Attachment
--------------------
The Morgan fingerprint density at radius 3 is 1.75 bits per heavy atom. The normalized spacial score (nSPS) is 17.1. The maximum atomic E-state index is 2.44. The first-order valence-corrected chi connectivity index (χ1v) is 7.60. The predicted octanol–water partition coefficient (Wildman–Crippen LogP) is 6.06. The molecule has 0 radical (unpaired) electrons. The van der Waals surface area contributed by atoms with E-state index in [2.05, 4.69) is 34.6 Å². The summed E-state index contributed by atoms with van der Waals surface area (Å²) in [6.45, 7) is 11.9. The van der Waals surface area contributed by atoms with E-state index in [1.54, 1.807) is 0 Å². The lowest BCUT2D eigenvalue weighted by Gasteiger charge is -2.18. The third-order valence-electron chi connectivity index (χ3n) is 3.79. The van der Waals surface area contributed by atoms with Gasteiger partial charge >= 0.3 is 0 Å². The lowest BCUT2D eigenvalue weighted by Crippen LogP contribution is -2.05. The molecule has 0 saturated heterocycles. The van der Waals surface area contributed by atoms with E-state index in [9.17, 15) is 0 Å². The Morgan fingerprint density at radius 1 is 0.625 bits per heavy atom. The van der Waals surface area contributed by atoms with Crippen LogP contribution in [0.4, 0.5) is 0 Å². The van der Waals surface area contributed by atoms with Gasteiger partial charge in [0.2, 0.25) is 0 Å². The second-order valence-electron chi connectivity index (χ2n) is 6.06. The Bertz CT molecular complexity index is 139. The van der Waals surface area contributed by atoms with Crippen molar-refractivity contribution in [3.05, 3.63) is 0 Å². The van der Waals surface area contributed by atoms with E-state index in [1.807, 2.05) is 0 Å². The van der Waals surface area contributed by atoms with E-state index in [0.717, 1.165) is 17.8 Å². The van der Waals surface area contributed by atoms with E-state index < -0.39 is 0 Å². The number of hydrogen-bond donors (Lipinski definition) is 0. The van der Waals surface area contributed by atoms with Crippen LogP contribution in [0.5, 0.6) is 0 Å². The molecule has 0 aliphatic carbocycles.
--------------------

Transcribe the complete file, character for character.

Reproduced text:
The Morgan fingerprint density at radius 3 is 1.75 bits per heavy atom. The normalized spacial score (nSPS) is 17.1. The maximum atomic E-state index is 2.44. The first-order valence-corrected chi connectivity index (χ1v) is 7.60. The predicted octanol–water partition coefficient (Wildman–Crippen LogP) is 6.06. The molecule has 0 radical (unpaired) electrons. The van der Waals surface area contributed by atoms with E-state index in [2.05, 4.69) is 34.6 Å². The summed E-state index contributed by atoms with van der Waals surface area (Å²) in [6.45, 7) is 11.9. The van der Waals surface area contributed by atoms with E-state index in [1.54, 1.807) is 0 Å². The lowest BCUT2D eigenvalue weighted by Gasteiger charge is -2.18. The third-order valence-electron chi connectivity index (χ3n) is 3.79. The van der Waals surface area contributed by atoms with Gasteiger partial charge >= 0.3 is 0 Å². The lowest BCUT2D eigenvalue weighted by Crippen LogP contribution is -2.05. The molecule has 0 saturated heterocycles. The van der Waals surface area contributed by atoms with E-state index in [9.17, 15) is 0 Å². The Morgan fingerprint density at radius 1 is 0.625 bits per heavy atom. The van der Waals surface area contributed by atoms with Crippen LogP contribution in [0.4, 0.5) is 0 Å². The van der Waals surface area contributed by atoms with Gasteiger partial charge in [0.2, 0.25) is 0 Å². The second-order valence-electron chi connectivity index (χ2n) is 6.06. The Bertz CT molecular complexity index is 139. The van der Waals surface area contributed by atoms with Crippen molar-refractivity contribution in [3.05, 3.63) is 0 Å². The van der Waals surface area contributed by atoms with E-state index in [1.807, 2.05) is 0 Å². The van der Waals surface area contributed by atoms with E-state index in [0.717, 1.165) is 17.8 Å². The van der Waals surface area contributed by atoms with E-state index < -0.39 is 0 Å². The number of hydrogen-bond donors (Lipinski definition) is 0. The van der Waals surface area contributed by atoms with Crippen LogP contribution in [0.5, 0.6) is 0 Å². The molecule has 0 aliphatic carbocycles.